Who, or better yet, what is R/UDAT?

Behind the acronym, which few seem sure how to pronounce, is a group of urban planners, architects and transportation experts marshaled from around the country to help poorly developing cities assemble and execute a revitalization strategy.The team usually spends only several days in a city, conducting an intensive study of the city's development problems and then making a plethora of recommendations for change.

Leaders in the Salt Lake architectural community began courting the Regional/Urban Assistance Design Team last year when an application for a R/UDAT visit was made to help lay a plan for redeveloping Salt Lake City's downtown.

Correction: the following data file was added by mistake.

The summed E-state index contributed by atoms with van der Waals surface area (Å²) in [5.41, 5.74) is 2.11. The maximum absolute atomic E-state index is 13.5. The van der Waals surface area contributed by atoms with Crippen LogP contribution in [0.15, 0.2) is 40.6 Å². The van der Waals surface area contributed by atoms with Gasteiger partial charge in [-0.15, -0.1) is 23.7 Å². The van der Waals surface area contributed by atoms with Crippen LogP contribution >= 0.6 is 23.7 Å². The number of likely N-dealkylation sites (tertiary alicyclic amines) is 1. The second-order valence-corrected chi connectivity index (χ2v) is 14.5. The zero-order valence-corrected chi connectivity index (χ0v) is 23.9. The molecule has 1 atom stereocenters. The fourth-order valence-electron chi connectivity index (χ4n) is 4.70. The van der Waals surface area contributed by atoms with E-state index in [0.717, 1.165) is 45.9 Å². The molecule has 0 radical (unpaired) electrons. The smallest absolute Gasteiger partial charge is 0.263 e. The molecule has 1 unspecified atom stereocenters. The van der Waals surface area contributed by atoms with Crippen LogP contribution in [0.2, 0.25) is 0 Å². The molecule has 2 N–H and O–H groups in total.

Qita Woolley, president-elect of the Salt Lake Chapter of the American Institute of Architecture, hand-carried an application to the American Institute of Architecture in Washington, D.C., which oversees R/UDAT.

AIA chooses cities primarily by the amount of public support they can muster for a study. Salt Lake City organized a committee once before to bring R/UDAT to the city, but the effort failed for lack of interest, Woolley said.

This year, however, the local effort was successful and R/UDAT agreed to send a eight-person team. The team's visit culminated in the release of a report summarizing 80 recommendations for downtown's revitalization.